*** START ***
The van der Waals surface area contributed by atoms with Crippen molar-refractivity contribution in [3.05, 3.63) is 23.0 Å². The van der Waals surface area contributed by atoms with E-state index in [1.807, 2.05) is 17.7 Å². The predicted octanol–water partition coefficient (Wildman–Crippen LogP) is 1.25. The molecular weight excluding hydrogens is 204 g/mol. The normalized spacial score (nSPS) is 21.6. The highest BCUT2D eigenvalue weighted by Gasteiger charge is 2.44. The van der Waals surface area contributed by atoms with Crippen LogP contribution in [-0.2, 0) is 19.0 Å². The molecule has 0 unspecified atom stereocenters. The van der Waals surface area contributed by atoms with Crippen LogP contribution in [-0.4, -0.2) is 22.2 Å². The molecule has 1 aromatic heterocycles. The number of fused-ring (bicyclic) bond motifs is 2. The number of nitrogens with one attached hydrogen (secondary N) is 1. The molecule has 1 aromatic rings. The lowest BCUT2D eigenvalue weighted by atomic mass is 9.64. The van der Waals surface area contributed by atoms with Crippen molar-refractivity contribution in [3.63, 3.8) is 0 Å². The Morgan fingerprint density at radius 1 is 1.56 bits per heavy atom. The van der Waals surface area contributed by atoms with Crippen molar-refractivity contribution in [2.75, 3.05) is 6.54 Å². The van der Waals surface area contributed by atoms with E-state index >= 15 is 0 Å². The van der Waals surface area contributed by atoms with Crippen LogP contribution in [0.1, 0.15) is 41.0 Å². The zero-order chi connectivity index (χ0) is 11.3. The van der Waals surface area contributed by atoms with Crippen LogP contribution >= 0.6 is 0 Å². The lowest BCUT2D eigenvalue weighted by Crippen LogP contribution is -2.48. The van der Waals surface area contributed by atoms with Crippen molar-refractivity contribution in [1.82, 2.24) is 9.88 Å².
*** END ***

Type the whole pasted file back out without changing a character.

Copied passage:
The van der Waals surface area contributed by atoms with Crippen molar-refractivity contribution in [3.05, 3.63) is 23.0 Å². The van der Waals surface area contributed by atoms with E-state index in [1.807, 2.05) is 17.7 Å². The predicted octanol–water partition coefficient (Wildman–Crippen LogP) is 1.25. The molecular weight excluding hydrogens is 204 g/mol. The normalized spacial score (nSPS) is 21.6. The highest BCUT2D eigenvalue weighted by Gasteiger charge is 2.44. The van der Waals surface area contributed by atoms with Crippen LogP contribution in [-0.2, 0) is 19.0 Å². The molecule has 0 unspecified atom stereocenters. The van der Waals surface area contributed by atoms with Crippen LogP contribution in [-0.4, -0.2) is 22.2 Å². The molecule has 1 aromatic heterocycles. The number of fused-ring (bicyclic) bond motifs is 2. The number of nitrogens with one attached hydrogen (secondary N) is 1. The molecule has 1 aromatic rings. The lowest BCUT2D eigenvalue weighted by atomic mass is 9.64. The van der Waals surface area contributed by atoms with Crippen molar-refractivity contribution in [3.63, 3.8) is 0 Å². The Morgan fingerprint density at radius 1 is 1.56 bits per heavy atom. The van der Waals surface area contributed by atoms with Crippen molar-refractivity contribution in [2.75, 3.05) is 6.54 Å². The van der Waals surface area contributed by atoms with E-state index >= 15 is 0 Å². The van der Waals surface area contributed by atoms with Crippen LogP contribution in [0.1, 0.15) is 41.0 Å². The zero-order chi connectivity index (χ0) is 11.3. The van der Waals surface area contributed by atoms with Crippen LogP contribution >= 0.6 is 0 Å². The lowest BCUT2D eigenvalue weighted by Crippen LogP contribution is -2.48. The van der Waals surface area contributed by atoms with Crippen molar-refractivity contribution in [1.82, 2.24) is 9.88 Å².